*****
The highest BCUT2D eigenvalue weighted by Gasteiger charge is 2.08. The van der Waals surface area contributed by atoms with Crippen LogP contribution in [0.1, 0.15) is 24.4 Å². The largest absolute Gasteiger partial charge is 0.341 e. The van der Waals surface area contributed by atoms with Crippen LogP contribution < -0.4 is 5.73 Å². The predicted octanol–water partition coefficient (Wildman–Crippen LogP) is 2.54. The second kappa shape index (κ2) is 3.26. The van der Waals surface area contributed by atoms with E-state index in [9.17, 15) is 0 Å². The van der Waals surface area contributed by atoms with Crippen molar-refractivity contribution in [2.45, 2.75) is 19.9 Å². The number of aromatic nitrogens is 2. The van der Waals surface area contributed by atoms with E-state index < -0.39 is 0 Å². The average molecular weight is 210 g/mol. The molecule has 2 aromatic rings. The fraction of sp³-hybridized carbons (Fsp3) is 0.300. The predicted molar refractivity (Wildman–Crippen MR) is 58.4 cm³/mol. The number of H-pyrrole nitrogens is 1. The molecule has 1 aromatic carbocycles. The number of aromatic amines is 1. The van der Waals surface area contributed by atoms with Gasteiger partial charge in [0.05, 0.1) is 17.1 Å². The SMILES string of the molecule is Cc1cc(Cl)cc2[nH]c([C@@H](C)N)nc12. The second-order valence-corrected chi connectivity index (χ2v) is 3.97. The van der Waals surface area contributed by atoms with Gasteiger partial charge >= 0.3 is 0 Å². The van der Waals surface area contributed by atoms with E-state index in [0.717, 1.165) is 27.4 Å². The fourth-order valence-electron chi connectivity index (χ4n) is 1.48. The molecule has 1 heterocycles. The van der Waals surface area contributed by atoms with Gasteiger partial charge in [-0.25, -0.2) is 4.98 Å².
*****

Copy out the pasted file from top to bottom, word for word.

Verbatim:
The highest BCUT2D eigenvalue weighted by Gasteiger charge is 2.08. The van der Waals surface area contributed by atoms with Crippen LogP contribution in [0.1, 0.15) is 24.4 Å². The largest absolute Gasteiger partial charge is 0.341 e. The van der Waals surface area contributed by atoms with Crippen LogP contribution < -0.4 is 5.73 Å². The predicted octanol–water partition coefficient (Wildman–Crippen LogP) is 2.54. The second kappa shape index (κ2) is 3.26. The van der Waals surface area contributed by atoms with E-state index in [9.17, 15) is 0 Å². The van der Waals surface area contributed by atoms with Crippen molar-refractivity contribution in [2.45, 2.75) is 19.9 Å². The number of aromatic nitrogens is 2. The van der Waals surface area contributed by atoms with E-state index < -0.39 is 0 Å². The average molecular weight is 210 g/mol. The molecule has 2 aromatic rings. The fraction of sp³-hybridized carbons (Fsp3) is 0.300. The predicted molar refractivity (Wildman–Crippen MR) is 58.4 cm³/mol. The number of H-pyrrole nitrogens is 1. The molecule has 1 aromatic carbocycles. The number of aromatic amines is 1. The van der Waals surface area contributed by atoms with Gasteiger partial charge in [0.05, 0.1) is 17.1 Å². The SMILES string of the molecule is Cc1cc(Cl)cc2[nH]c([C@@H](C)N)nc12. The second-order valence-corrected chi connectivity index (χ2v) is 3.97. The van der Waals surface area contributed by atoms with Gasteiger partial charge >= 0.3 is 0 Å². The van der Waals surface area contributed by atoms with E-state index in [0.717, 1.165) is 27.4 Å². The fourth-order valence-electron chi connectivity index (χ4n) is 1.48. The molecule has 1 heterocycles. The van der Waals surface area contributed by atoms with Gasteiger partial charge in [-0.25, -0.2) is 4.98 Å².